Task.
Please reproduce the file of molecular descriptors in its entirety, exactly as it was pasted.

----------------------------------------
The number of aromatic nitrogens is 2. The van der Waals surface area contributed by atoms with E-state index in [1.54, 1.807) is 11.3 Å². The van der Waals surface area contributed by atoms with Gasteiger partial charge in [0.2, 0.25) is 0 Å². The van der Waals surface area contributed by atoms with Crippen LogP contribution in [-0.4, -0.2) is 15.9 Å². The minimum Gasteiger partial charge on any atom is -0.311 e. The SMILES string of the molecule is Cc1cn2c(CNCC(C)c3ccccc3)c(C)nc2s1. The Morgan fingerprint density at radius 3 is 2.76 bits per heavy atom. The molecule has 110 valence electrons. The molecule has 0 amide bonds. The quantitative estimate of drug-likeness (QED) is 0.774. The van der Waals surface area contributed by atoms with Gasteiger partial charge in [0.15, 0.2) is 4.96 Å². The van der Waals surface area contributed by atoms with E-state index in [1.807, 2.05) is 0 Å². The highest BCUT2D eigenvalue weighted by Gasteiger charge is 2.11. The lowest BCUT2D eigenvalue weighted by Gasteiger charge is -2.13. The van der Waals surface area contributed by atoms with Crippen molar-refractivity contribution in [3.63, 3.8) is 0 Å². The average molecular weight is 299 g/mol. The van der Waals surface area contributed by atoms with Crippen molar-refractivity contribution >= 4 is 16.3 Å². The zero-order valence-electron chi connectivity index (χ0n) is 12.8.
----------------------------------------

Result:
The number of aromatic nitrogens is 2. The van der Waals surface area contributed by atoms with E-state index in [1.54, 1.807) is 11.3 Å². The van der Waals surface area contributed by atoms with Gasteiger partial charge in [0.2, 0.25) is 0 Å². The van der Waals surface area contributed by atoms with Crippen LogP contribution in [-0.4, -0.2) is 15.9 Å². The minimum Gasteiger partial charge on any atom is -0.311 e. The SMILES string of the molecule is Cc1cn2c(CNCC(C)c3ccccc3)c(C)nc2s1. The Morgan fingerprint density at radius 3 is 2.76 bits per heavy atom. The molecule has 110 valence electrons. The molecule has 0 amide bonds. The quantitative estimate of drug-likeness (QED) is 0.774. The van der Waals surface area contributed by atoms with Gasteiger partial charge in [0.15, 0.2) is 4.96 Å². The van der Waals surface area contributed by atoms with E-state index in [1.807, 2.05) is 0 Å². The highest BCUT2D eigenvalue weighted by Gasteiger charge is 2.11. The lowest BCUT2D eigenvalue weighted by Gasteiger charge is -2.13. The van der Waals surface area contributed by atoms with Crippen molar-refractivity contribution in [3.63, 3.8) is 0 Å². The average molecular weight is 299 g/mol. The van der Waals surface area contributed by atoms with Crippen molar-refractivity contribution >= 4 is 16.3 Å². The zero-order valence-electron chi connectivity index (χ0n) is 12.8.